comscore ‘Yucho’ instructors no longer part of hot springs bath | Honolulu Star-Advertiser

‘Yucho’ instructors no longer part of hot springs bath


    Students enjoy the hot spring bath at a new dormitory at Fukuoka University of Economicsin Fukuoka, Japan, on May 24, 2007. Japan has one of the oldest and most established systems of higher education in Asia, but today its universities are scrambling to find new ways to attract students.

KUSATSU, Gunma >> The Kusatsu onsen hot spring area in Gunma Prefecture has abolished the role of “yucho,” a person who instructs people in a traditional bathing method, out of concerns that their actions could violate the Medical Practitioners’ Law.

In the “jikan-yu” method, bathers immerse themselves in water from a highly acidic spring that has been adjusted to about 100 to 118 degrees. They remain in the water for three minutes at a time, and bathe a few times per day. Established in the Meiji era (1868-1912), this method is aimed at improving health and is practiced by more than 7,000 people each year.

Long-time aficionados have expressed unhappiness over the departure of the yucho, although people will still be able to engage in the practice.

Jikan-yu was available at two public bathhouses run by the town — Jizo-no-yu and Chiyo-no-yu. There had been two yucho, a man and a woman, who used knowledge passed down to them to individualize bath temperature for customers, provide bathing instructions and supervise safety. They used wooden boards called yumomi, which were developed to stir up the water to lower its temperature during jikan-yu sessions.

Jikan-yu had become a well-known symbol of Kusatsu onsen’s therapeutic hot spring culture.

However, the role of the yucho was reexamined by the Kusatsu town government during renovations to facilities in May, when officials realized they were conducting what could be considered medical interviews, such as asking bathers about their chronic illnesses and health conditions.

The town government decided to end its contract with the Kusatsu tourism corporation, which supervises and operates the baths and employs the yucho, at the end of the fiscal year.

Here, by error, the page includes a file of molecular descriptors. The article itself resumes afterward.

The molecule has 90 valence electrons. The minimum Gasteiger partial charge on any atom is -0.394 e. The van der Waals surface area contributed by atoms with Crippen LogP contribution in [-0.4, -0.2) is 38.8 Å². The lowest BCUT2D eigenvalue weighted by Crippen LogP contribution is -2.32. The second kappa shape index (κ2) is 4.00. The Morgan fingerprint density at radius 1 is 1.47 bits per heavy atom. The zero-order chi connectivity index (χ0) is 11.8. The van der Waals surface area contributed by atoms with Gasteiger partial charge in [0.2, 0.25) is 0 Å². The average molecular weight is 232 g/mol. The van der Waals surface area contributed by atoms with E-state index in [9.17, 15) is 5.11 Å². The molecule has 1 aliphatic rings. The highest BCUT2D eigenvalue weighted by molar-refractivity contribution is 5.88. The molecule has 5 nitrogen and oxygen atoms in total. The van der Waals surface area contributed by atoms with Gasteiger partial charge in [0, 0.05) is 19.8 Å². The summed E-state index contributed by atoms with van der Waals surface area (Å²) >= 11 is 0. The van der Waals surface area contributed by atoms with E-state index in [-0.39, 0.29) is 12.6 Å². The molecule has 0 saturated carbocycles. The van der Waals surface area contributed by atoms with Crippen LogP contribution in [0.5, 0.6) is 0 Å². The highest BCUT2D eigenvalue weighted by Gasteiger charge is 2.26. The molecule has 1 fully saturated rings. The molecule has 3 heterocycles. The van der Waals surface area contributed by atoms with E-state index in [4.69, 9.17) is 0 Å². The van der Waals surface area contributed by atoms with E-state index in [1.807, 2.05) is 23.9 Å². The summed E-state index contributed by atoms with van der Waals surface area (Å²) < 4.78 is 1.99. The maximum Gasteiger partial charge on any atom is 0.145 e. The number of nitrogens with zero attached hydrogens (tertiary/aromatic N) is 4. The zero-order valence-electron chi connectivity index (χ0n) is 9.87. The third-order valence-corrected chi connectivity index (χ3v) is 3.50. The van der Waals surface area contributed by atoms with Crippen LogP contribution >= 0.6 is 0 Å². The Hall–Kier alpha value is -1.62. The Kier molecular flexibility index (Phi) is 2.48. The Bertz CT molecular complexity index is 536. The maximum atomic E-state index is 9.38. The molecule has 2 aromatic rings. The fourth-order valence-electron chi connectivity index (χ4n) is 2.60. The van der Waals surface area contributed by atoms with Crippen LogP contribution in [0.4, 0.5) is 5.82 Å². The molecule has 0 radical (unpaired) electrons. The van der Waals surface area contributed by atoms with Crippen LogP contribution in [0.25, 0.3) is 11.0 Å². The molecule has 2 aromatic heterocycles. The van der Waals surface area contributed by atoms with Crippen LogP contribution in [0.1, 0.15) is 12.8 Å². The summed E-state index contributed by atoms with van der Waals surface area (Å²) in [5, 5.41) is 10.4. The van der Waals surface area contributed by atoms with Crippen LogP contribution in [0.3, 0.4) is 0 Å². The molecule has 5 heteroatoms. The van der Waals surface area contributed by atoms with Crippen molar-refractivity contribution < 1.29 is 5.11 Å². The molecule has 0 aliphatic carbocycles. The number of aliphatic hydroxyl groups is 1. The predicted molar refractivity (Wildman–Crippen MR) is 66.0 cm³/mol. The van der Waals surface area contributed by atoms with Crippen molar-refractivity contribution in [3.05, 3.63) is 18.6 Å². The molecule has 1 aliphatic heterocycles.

The town also decided to keep the water temperature of the baths constant, at 107.6 degrees. Medical and other experts said bathing in high-temperature hot springs carried the risk of causing thrombosis. In line with this safety measure, the town also decided to end yucho services last month.

Now, bathing at these facilities is free. Jizo-no-yu, which has many long-term users, is introducing a registration system, while Chiyo-no-yu is intended for tourists.

Kusatsu Mayor Nobutada Kuroiwa appealed for understanding, saying, “We plan to carry on our therapeutic bathing culture.”

Not everyone is happy with the changes.

“My physical condition improved from high-temperature baths. I want them to keep the system in which yucho use a yumomi to adjust the temperature to suit a person’s symptoms,” said a 53-year-old woman who said she had been coming to Kusatsu for more than a decade.

Some yucho aren’t happy with the changes, either.

“To tell the truth, I’m disappointed. I want to keep working,” said one of them, who wished to remain anonymous.

The current job of the yucho has shifted to managing the baths for the remainder of their contracts.

Some long-term users have started a petition calling for maintaining the traditional jikan-yu system.

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